Mari Oliver: Later Years
Oliver served as a Catharine Osgood Foster Chair for Distinguished Teaching at Bennington College before leaving her job in 2001. Apart from the major awards she received over the years, she was also offered fellowships by highly-regarded institutions.
Other accolades she received in the latter part of her career include the Alice Fay di Castagnola Award and the American Academy of Arts & Letters Award. She called Provincetown, Massachusetts home for more than fifty years before finally moving to her current residence in Hobe Sound, Florida.
Without a doubt, many artists have been influenced or changed by Oliver’s work. More individuals continue to be touched by her poignant pieces, making her one of the best literary icons in history.
Here are 30 inspiring quotes from Mary Oliver:
The Best Mary Oliver Quotes
“Tell me, what is it you plan to do with your one wild and precious life?” – Mary Oliver
“Someone I loved once gave me a box full of darkness. It took me years to understand that this too, was a gift.” – Mary Oliver
“I don’t want to end up simply having visited this world.” – Mary Oliver
“Love yourself. Then forget it. Then, love the world.” – Mary Oliver
“To pay attention, this is our endless and proper work.” – Mary Oliver
“You can have the other words-chance, luck, coincidence, serendipity. I’ll take grace. I don’t know what it is exactly, but I’ll take it.” – Mary Oliver
“…If you have ever gone to the woods with me, I must love you very much.” – Mary Oliver
“Keep some room in your heart for the unimaginable.” – Mary Oliver
“You must not ever stop being whimsical. And you must not, ever, give anyone else the responsibility for your life.” – Mary Oliver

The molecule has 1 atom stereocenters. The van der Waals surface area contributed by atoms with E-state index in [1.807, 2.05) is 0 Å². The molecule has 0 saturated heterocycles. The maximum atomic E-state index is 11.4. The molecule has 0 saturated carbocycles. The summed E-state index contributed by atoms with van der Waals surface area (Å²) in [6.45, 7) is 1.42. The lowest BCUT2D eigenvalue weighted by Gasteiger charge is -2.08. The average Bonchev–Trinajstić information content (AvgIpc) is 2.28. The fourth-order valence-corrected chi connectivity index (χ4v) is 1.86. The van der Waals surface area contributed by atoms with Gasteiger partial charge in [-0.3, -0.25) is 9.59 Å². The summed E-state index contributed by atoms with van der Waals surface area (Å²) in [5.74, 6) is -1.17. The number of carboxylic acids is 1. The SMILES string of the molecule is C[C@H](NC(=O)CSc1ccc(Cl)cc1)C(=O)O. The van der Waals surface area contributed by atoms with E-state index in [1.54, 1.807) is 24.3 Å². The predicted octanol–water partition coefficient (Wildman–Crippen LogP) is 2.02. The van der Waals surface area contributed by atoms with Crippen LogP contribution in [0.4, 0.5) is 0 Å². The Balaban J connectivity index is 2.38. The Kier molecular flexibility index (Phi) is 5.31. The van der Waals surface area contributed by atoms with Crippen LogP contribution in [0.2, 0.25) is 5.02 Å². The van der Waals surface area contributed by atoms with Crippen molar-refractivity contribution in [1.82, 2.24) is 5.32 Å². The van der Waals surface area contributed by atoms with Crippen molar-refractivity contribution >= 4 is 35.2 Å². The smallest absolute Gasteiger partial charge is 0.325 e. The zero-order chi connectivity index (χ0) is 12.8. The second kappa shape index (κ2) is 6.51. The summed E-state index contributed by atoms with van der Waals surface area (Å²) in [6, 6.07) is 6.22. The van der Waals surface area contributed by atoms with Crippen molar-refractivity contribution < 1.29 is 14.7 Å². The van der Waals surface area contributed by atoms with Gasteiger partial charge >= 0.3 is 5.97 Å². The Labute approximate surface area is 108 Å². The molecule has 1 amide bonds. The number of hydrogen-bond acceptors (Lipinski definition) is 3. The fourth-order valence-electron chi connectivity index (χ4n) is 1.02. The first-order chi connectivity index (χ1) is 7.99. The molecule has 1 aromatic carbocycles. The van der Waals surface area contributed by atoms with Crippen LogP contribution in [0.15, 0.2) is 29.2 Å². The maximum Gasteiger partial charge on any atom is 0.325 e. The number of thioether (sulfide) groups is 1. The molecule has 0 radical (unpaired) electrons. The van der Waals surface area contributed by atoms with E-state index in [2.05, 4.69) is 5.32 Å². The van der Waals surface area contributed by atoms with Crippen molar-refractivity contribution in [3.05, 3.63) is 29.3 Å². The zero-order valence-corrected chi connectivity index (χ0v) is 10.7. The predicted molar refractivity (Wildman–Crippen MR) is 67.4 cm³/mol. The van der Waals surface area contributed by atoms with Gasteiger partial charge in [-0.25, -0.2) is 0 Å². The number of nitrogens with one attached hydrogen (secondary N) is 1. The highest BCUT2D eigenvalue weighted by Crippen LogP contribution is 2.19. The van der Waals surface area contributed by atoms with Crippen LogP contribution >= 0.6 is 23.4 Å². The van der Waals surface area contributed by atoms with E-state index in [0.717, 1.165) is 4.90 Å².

“I believe in kindness. Also in mischief. Also in singing, especially when singing is not necessarily prescribed.” – Mary Oliver
“Listen-are you breathing just a little, and calling it a life?” – Mary Oliver
“Tell me about despair, yours, and I will tell you mine. Meanwhile the world goes on.” – Mary Oliver
“This is the first, the wildest and the wisest thing I know: that the soul exists and is built entirely out of attentiveness.” – Mary Oliver
“It is better for the heart to break, than not to break.” – Mary Oliver
“If you suddenly and unexpectedly feel joy, don’t hesitate. Give in to it.” – Mary Oliver
“I know many lives worth living.” – Mary Oliver
“Also I wanted to be able to love. And we all know how that one goes, don’t we? Slowly.” – Mary Oliver
“You only have to let the soft animal of your body love what it loves.” – Mary Oliver
“But I also say this: that light is an invitation to happiness, and that happiness, when it’s done right, is a kind of holiness, palpable and redemptive.” – Mary Oliver
“I held my breath as we do sometimes to stop time when something wonderful has touched us…” – Mary Oliver
“Every day I see or hear something that more or less kills me with delight, that leaves me like a needle in the haystack of light.” – Mary Oliver
“Watch, now, how I start the day-in happiness, in kindness.” – Mary Oliver
“Said the river: imagine everything you can imagine, then keep on going.” – Mary Oliver
“He is exactly the poem I wanted to write.” – Mary Oliver
“I read the way a person might swim, to save his or her life. I wrote that way too.” – Mary Oliver
“I stood willingly and gladly in the characters of everything – other people, trees, clouds…” – Mary Oliver
“I want to believe that the imperfections are nothing—that the light is everything—that it is more than the sum of each flawed blossom rising and falling. And I do.” – Mary Oliver
“And now you’ll be telling stories of my coming back-and they won’t be false, and they won’t be true-but they’ll be real” – Mary Oliver
“It’s not a competition, it’s a doorway.” – Mary Oliver
“What misery to be afraid of death. What wretchedness, to believe only in what can be proven.” – Mary Oliver